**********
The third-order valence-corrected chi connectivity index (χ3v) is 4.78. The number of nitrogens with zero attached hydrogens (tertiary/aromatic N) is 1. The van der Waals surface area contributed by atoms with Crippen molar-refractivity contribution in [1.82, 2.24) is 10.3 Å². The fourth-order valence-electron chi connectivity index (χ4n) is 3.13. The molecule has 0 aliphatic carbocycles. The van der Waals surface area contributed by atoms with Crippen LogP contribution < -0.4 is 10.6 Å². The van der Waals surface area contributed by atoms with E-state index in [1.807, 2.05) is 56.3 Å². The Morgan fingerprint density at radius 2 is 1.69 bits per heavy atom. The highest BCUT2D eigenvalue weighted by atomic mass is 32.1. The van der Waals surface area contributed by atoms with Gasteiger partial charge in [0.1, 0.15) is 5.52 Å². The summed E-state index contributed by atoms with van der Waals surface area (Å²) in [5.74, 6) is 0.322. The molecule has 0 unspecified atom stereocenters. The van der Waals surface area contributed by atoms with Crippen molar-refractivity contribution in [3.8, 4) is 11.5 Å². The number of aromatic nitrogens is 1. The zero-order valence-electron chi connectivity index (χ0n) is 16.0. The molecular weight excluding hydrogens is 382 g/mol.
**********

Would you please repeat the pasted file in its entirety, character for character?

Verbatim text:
The third-order valence-corrected chi connectivity index (χ3v) is 4.78. The number of nitrogens with zero attached hydrogens (tertiary/aromatic N) is 1. The van der Waals surface area contributed by atoms with Crippen molar-refractivity contribution in [1.82, 2.24) is 10.3 Å². The fourth-order valence-electron chi connectivity index (χ4n) is 3.13. The molecule has 0 aliphatic carbocycles. The van der Waals surface area contributed by atoms with Crippen LogP contribution < -0.4 is 10.6 Å². The van der Waals surface area contributed by atoms with E-state index in [1.807, 2.05) is 56.3 Å². The Morgan fingerprint density at radius 2 is 1.69 bits per heavy atom. The highest BCUT2D eigenvalue weighted by atomic mass is 32.1. The van der Waals surface area contributed by atoms with Gasteiger partial charge in [0.1, 0.15) is 5.52 Å². The summed E-state index contributed by atoms with van der Waals surface area (Å²) in [5.74, 6) is 0.322. The molecule has 0 unspecified atom stereocenters. The van der Waals surface area contributed by atoms with Crippen molar-refractivity contribution in [3.8, 4) is 11.5 Å². The number of aromatic nitrogens is 1. The zero-order valence-electron chi connectivity index (χ0n) is 16.0. The molecular weight excluding hydrogens is 382 g/mol.